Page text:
Has anyone here actually printed with recycled PET bottles? I can not find anything via searches in the typical places.
@Vik_Olliver was going to experiment with some PET, but I don’t think it ever happened.
We ran some PET on our laser cutter for someone, and it discolored horribly and smelled even worse. I’d love to be able to print PET, but it I don’t think it will turn out to be a good printing material.
I expect that you will need to use it in a ventilated location or have ventilation. Yep, laser cutting it is a bad idea. I’m just curious of the other properties, if it is similar to ABS when printing as far as shrinkage, etc. One material I would love to be able to use is PP, but I think that will be a nightmare.
The melting temp is around 250-260 degrees , so it’s comparable with abs.
What temp does a laser have for cutting ?
The problem with laser cutting is that you know you will be breaking it down, which produces potentially bad stuff, see page 3 here: http://www.plasticsmadesimple.com/DataSheets/PET_MSDS.pdf
@simon_litwan1 has experimented with PET, shredding and separating paper from PET pieces, if he actually fed the filament extruder he is working on I don’t recall - perhaps he can reply himself.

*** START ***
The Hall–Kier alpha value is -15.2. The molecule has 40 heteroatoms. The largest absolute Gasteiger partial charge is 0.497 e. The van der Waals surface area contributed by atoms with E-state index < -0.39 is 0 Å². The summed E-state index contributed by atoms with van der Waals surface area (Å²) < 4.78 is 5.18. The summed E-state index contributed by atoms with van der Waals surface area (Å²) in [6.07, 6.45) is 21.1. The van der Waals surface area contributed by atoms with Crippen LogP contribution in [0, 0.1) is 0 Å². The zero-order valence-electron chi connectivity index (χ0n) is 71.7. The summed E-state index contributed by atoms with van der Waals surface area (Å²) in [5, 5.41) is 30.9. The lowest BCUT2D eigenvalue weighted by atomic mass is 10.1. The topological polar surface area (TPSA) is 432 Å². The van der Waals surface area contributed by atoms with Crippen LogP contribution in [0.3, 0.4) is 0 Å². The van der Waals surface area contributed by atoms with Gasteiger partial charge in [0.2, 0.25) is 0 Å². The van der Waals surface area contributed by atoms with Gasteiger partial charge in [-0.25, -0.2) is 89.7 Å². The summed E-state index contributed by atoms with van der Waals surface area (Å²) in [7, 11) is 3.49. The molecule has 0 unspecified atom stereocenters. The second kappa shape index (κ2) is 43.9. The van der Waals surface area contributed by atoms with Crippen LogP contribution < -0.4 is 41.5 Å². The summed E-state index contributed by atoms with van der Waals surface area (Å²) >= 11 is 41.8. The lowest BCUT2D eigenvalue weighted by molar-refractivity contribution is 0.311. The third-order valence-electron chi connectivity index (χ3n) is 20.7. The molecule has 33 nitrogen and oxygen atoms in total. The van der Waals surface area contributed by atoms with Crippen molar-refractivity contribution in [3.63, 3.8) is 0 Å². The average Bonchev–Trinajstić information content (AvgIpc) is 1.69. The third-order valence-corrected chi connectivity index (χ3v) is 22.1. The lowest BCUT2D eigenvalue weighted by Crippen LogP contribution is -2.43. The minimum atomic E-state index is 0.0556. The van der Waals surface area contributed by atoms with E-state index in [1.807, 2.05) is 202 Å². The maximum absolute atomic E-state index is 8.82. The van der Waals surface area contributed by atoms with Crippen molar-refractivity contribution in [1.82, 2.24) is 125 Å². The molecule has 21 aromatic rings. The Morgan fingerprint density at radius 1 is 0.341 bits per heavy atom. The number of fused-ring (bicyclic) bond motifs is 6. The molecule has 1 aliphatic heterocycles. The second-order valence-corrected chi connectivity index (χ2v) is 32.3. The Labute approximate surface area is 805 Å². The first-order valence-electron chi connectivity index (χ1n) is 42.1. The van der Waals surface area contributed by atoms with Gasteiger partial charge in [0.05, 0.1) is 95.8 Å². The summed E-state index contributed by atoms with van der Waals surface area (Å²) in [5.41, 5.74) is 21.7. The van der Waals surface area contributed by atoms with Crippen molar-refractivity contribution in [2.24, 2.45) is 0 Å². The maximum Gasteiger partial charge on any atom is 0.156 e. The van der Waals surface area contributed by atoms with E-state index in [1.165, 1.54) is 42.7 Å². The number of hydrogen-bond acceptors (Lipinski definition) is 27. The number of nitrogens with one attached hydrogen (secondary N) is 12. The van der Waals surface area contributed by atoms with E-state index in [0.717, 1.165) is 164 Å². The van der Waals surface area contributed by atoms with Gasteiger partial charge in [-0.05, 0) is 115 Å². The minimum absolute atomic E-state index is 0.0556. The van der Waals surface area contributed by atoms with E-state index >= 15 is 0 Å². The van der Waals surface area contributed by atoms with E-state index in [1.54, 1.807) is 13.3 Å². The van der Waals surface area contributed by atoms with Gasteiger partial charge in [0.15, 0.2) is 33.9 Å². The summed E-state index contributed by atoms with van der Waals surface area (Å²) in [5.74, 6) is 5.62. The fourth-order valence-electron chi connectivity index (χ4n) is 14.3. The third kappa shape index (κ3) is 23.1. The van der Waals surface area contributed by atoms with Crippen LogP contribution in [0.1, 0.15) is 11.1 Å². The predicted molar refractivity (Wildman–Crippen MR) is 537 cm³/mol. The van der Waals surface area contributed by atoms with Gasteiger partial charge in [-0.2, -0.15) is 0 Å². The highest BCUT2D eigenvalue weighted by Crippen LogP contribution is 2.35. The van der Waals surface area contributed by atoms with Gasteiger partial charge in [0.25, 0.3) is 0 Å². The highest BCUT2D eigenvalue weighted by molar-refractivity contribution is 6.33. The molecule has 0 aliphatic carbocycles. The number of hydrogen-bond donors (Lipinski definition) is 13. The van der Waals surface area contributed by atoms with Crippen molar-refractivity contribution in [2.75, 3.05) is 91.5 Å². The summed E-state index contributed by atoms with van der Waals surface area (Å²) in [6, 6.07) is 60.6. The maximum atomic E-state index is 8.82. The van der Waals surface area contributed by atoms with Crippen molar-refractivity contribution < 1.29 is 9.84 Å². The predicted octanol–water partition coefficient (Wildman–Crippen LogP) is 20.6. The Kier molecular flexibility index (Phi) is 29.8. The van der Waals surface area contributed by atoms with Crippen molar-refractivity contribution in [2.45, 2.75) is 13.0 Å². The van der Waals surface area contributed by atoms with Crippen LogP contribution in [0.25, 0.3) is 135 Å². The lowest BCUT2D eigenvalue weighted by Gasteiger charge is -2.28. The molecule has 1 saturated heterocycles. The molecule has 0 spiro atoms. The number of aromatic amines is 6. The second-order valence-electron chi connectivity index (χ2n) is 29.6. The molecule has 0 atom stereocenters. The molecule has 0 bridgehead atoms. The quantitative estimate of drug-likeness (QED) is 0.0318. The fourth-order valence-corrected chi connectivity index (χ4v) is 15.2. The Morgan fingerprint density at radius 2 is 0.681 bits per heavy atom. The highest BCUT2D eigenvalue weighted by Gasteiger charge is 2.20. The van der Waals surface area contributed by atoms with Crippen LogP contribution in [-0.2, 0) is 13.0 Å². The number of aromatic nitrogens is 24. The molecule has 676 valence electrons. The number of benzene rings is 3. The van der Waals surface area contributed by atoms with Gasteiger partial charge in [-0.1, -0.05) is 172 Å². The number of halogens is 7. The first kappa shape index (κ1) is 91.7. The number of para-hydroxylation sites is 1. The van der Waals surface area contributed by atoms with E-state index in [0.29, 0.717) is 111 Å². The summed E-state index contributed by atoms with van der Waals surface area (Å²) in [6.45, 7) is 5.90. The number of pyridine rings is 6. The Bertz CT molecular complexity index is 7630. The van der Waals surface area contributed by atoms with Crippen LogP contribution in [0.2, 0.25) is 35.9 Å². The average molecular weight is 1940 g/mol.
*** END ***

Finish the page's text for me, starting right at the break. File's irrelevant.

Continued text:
I’m not 100% sure what they print, but they definitely have vast experience with this or at least an educated opinion about it: http://www.perpetualplasticproject.com/Perpetual_Plastic_Project/Project.html
I’d like to run some shredded bottles through my extruder at some point - the only problem is that almost all PET bottles are marked up with 15€ct Pfand, which makes them a very uneconomical source of PET
Looks like the Perpetual Plastic project used PLA drink ware for stock.
In HK, we have no deposit on plastic bottles, which makes it a very cheap source.
I am also curious about polystyrene, cd case and bic razor are made of the stuff and thermoplastic properties similar to abs.
I’ve recently done some printing with high-impact polystyrene. It performs similarly to ABS, less a few quirks that I haven’t yet taken the time to iron out. The interesting thing about it is that it dissolves nicely in limonene, making it useful as a support material that is much easier to print with than PVA.
I’m also curious about that. I’m not sure why it never came up before in products I worked on. One interesting property is that it is easier to make optically clear.
Also polystyrene is no very biodegradable so recycling it would be nice. And limonene is renewable as a solvent. It could be distilled at home from oranges if you have some since of adventure. I am curious about other properties of it but for now it seems really useful.
I’m using PETG which is slightly different. Lower melting point, more flexible.